Bonby: My Story
I am Bonby and my home is the Ancholme valley. I want to tell you my story but my memory is clouded with the passage of long millennia. I can remember nothing earlier than the retreat of the last ice sheets, so there I will begin. The land was sculpted anew when the glaciers melted. The chalk was still frozen so the melt waters created rushing rivers. I remember the thunderous roar of a waterfall cascading into the lake that filled the valley. Today, the village church stands on the shoreline of that vast lake.
More came and some began to settle here, keeping small herds that increased with the good grazing. They still used flint, sometimes knapped from a bigger piece and sometimes making an edge on one of the millions of pieces below their feet. They used stone axes too, imported from Cumbria. This is the time when people started growing crops. There were people all down the valley and they came to me at special times. Here they buried their dead with their precious green stone axes and sometimes arrowheads. They didn't always have arrowheads and I can't remember exactly when the shaping of the flint changed; it happened so slowly. When people learned to smelt metals, they didn't need to rely on flint so heavily and the workmanship of stone became both crude and sophisticated.
There followed a time when the landscape was dotted with roundhouses, almost in every field. Some call this the Iron-age. I had never seen such huge ceramic pots as these people had and they were very well made too. But then there came such a thing as changed my world forever. Out of the drifting autumn mist came the clanging of metal on metal and the long line of soldiers came along Middlegate. Disciplined, armoured and efficient, they came to rule the land. The Romans spoke Latin and some of them were dark skinned and some came from a place we had already had contact with - Gaul. The very sight of these gleaming, red-cloaked foreigners was enough to frighten anyone into submission but the people on my land welcomed these strangers.
They didn't approve of our 'barbaric' ways so imposed their own culture. It was curious really; the houses changed from round to square. The one in my parish was built of limestone and had the most enormously heavy red roof tile. It didn't happen immediately but the military brought a different way of life. They used better pots by the hundred; they needed feeding and bought our surplus crops and wool to make clothes. The B1204 didn't exist then. They used a track lower down in the valley but the weather was much dryer and warmer than today when they first came.
The Romans were the first of many invaders. The next ones trickled in from all over the place, Denmark, Germany, North Holland and Gaul and they left little behind for the archaeologist to trace them with. A few bits of black pottery and some metal items such a brooches, horse fittings etc. Leaving even less evidence were the Vikings. They named the village but my boundary was established before the Vikings. I never took much notice of lines men drew on maps; it changed too often.
Then it changed in a different way. My people found themselves owning no land at all. Confiscated, it all went to the new king, William I, Duke of Normandy. My early church was given away to the Benedictine Monks who came all the way from Normandy to build the Priory of Saint Fromond. I can't remember where it was, no matter how hard I try but I think I recall them rebuilding the church and calling it Saint Andrew's. The Monks didn't seem to be here for that long. They disappeared again with the first war with France.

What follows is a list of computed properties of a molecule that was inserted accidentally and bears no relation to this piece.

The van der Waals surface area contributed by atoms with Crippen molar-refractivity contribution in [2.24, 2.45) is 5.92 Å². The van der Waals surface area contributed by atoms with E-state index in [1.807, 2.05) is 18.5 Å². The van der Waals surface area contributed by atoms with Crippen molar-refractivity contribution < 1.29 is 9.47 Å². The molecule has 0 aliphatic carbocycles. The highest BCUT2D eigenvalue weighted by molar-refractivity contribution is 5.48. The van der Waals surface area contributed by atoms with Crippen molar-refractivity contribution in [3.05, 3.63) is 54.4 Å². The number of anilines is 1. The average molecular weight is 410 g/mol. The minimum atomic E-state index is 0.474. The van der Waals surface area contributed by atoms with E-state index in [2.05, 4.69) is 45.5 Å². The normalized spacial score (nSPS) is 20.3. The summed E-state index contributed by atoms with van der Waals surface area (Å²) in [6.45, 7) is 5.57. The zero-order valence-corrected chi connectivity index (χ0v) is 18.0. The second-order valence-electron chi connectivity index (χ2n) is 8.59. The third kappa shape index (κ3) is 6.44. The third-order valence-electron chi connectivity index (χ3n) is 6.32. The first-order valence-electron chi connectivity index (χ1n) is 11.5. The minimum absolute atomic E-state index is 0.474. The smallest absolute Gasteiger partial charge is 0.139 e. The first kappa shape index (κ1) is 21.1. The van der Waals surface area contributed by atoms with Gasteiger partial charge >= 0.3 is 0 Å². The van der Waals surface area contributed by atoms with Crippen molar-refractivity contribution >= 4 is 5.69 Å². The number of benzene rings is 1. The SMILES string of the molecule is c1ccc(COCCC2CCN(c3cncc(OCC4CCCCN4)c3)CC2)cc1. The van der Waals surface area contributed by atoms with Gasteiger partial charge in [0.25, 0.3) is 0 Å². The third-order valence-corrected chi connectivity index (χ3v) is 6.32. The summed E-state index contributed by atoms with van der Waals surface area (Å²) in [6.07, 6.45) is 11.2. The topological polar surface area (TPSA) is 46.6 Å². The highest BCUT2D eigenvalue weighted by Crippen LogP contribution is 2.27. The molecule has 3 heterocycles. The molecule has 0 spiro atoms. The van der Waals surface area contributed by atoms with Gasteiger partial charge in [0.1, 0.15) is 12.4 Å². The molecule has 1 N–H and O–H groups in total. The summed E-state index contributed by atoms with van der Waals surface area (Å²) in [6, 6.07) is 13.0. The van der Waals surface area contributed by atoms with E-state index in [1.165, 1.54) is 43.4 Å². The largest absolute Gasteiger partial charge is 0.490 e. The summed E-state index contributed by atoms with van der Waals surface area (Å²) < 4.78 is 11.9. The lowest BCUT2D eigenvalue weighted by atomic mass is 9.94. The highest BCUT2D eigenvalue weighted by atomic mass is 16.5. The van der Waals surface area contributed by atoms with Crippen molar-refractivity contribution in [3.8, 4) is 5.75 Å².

But I had a village by then. Oh, the dreadful Middle ages. I was ill for a long time, choked with sand brought in by the most ferocious storms and floods and rendered barren by the blown sand that still moves across the landscape today. Some of the Roman remains vanished under the sand, though I was not the worst hit. Whilst the weather reshaped the Lincolnshire coastline, the plague hit the people - twice in the space of about twenty years. The church fell into ruin (more than once), some of the land was no longer ploughed and many building were also ruinous. It was a bleak time in my existence but the malady passed. John de Hotham of Bonby was born at the manor. Just think of that - a gentleman born here.
It didn't seem to matter what people labelled the passing of the years, they all seemed to be quite clumsy with pottery. It broke so easily and ended up in pits or, by the Medieval period, was thrown onto the vast heap of manure in the village that was used to fertilise the fields. So that's why pottery from this period is found scattered around all the fields. If you think the people of the Middle ages were bad, you want to see how much blue and white pottery the Victorians disposed. I heard one gardener complain that there were enough bits to stick together and make an entire dinner service again - and the willow pattern is still being broken.
Things were changing fast now. I can't remember when the beaver disappeared from the valley - but they did. The land was 'enclosed' in about 1560 here because they couldn't stop bickering about who owned what. It was shortly before the Ancholme valley was drained properly. What a surprise that was. So much more arable land was reclaimed from the marsh and tide.
Frequently the church became in need of repair or the people that used it, reshaped it. In 1710 a new tower was built using bricks from my own brickyard and three bells were added in the 1720's. As if that wasnt enough, it underwent two major renovations in the 1800's and that is more or less how you see it today.
I'm not done for yet. My heart beats strongly, however clouded my memory of the last 10,000 years but then, what do you expect of an old, reputable Lady? Maybe there are more things to be discovered that will jog my memory but for now the secrets of the past remain hidden.